A maritime city, Venice has long lured travelers to its shores. Once an illustrious trading port that ruled the Eastern Mediterranean, wealth flowed through the city just as did the tide. The magnificence of its history can still be felt today in the diversity and splendor of architecture on display, most of which remains untouched by time.
Venice’s contributions to art and culture are world-famous, including figures such as Vivaldi and Casanova as just two from a roster of notable Venetians to have garnered historical fame and success. More recently, events including the Carnival and the Film Festival have further imprinted Venice as a household name to this day.
Stepping afoot Venice is an extraordinary experience that you’re likely to hold onto for a long time. As British poet Arthur Symons would say :
“A realist, in Venice, would become a romantic by mere faithfulness to what he saw before him.”
The striped uniform of the gondolier, so familiar from films and books, Canals instead of roads, the lagoon lapping at the foundations of a crumbling maze of buildings. And, although notoriously easy to get lost, that’s part of the joy. You never know where you might find the next romantically dilapidated palazzo, secret garden, or plate of perfect ciccheti. Our favourite discoveries lie below :
Il Palazzo Experimental
Housed within the lavish shell of a waterside former Renaissance palace, Il Palazzo Experimental is a boutique bolthole situated in the heart of the bustling Dorsoduro district. The location is away from city-centre crowds but in easy reach of the sights.
Heavy velvet and brown interiors are nowhere to be seen in this chic canal-side palace. Designer Dorothée Meilichzon has created an eye-catching Art Deco-themed seaside look, with candy stripes and knock-out colours though without straying too far from traditional Venetian shades. Colourful, curvaceous furniture and fittings associated with Italy’s 1980s Memphis design movement inject a playful nature whilst retaining the centuries-old exposed beams and Gothic windows.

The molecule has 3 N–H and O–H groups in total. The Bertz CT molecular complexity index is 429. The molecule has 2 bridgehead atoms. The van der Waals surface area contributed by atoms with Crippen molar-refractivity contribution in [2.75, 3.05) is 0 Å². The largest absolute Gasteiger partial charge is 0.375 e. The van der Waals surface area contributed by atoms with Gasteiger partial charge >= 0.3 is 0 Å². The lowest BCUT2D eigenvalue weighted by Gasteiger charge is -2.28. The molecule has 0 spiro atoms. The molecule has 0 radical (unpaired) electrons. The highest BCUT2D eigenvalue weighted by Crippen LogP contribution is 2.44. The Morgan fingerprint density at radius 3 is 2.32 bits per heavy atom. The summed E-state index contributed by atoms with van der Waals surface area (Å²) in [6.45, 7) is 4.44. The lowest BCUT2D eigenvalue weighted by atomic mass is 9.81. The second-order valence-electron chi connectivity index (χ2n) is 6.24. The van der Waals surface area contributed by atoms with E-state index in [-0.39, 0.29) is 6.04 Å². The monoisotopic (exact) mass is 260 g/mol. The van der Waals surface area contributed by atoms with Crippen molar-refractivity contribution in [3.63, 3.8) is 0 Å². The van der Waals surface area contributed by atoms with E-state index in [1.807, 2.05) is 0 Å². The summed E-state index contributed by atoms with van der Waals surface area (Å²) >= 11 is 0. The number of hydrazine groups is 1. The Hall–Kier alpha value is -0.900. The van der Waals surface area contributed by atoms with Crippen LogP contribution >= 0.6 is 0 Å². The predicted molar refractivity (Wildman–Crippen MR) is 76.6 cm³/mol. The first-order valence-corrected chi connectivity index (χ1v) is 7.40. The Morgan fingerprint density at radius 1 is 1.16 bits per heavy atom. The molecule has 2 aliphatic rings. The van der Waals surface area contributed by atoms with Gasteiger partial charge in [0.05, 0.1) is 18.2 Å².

With 32 rooms, a restaurant, garden, and cocktail club, the hotel is well-equipped to entertain and soothe in equal measure. The cocktail list is fiercely impressive, featuring a revolving cast of new creations alongside firm favourites–the Barberossa won us over entirely. Make sure to pay a visit and try one for yourself before heading out (or staying in) for dinner.
When in Venice, do as the Venetians do. Pausing at a neighborhood bar on the lagoon for a spritz or small glass of wine and an accompanying Cicchetti is a write of passage.
On the other hand, the glitz of Venice also draws a calibre of clientele who necessitate a rather grander dining scene. We’ve covered our favourites from both end of the spectrum.
For something more fanciful, a sunny afternoon could not be better spent than at the Belmond Cipriani’s waterside Porticciolo Restaurant. We met the hotel’s private water taxi next to St Mark’s square to be whisked away filmstar style. Arriving at the hotel, we are led through the infamous Gabbiano Bar home of the Bellini.
We are led to an intimate decked terrace with exclusive views over the Venetian lagoon. The kitchen provides a thoughtfully concise menu of fresh pasta and refined versions of local dishes, whilst an alfresco pizza oven also delivers a string of wood-fired pizzas. Booking ahead to secure a table is necessary as the terrace tends to fill up quickly with hotel guests, although it wouldn’t be the worst place in the world to be stranded for a short while…
Osteria Al Squero
Located far enough from Piazza San Marco so that there were more locals than tourists lining up outside for Cicchetti and also conveniently for us, just a short amble from our hotel. Osteria Al Squero is a masterclass in crostini–fresh, inventive, and plentiful–set opposite a sleepy gondola repair workshop (squero). There is no seating and almost always a queue so arrive close after 11 AM for the best scoop. (We’ve also included others you must try in the Cicchetti section further below)